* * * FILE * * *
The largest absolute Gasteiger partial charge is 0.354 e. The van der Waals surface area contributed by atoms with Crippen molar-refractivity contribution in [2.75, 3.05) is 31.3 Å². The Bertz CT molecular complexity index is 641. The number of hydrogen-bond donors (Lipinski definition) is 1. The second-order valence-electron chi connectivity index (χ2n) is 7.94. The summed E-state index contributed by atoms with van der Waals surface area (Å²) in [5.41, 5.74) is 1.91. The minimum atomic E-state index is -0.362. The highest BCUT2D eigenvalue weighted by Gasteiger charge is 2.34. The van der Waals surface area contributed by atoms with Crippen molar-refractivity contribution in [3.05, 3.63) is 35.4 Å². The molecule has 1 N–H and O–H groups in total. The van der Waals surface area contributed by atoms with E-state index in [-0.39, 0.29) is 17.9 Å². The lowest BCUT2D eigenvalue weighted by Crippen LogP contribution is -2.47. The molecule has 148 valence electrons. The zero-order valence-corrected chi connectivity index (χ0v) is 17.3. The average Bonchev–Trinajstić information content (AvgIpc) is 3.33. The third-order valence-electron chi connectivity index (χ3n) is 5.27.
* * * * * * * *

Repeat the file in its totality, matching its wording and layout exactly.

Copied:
The largest absolute Gasteiger partial charge is 0.354 e. The van der Waals surface area contributed by atoms with Crippen molar-refractivity contribution in [2.75, 3.05) is 31.3 Å². The Bertz CT molecular complexity index is 641. The number of hydrogen-bond donors (Lipinski definition) is 1. The second-order valence-electron chi connectivity index (χ2n) is 7.94. The summed E-state index contributed by atoms with van der Waals surface area (Å²) in [5.41, 5.74) is 1.91. The minimum atomic E-state index is -0.362. The highest BCUT2D eigenvalue weighted by Gasteiger charge is 2.34. The van der Waals surface area contributed by atoms with Crippen molar-refractivity contribution in [3.05, 3.63) is 35.4 Å². The molecule has 1 N–H and O–H groups in total. The van der Waals surface area contributed by atoms with E-state index in [-0.39, 0.29) is 17.9 Å². The lowest BCUT2D eigenvalue weighted by Crippen LogP contribution is -2.47. The molecule has 148 valence electrons. The zero-order valence-corrected chi connectivity index (χ0v) is 17.3. The average Bonchev–Trinajstić information content (AvgIpc) is 3.33. The third-order valence-electron chi connectivity index (χ3n) is 5.27.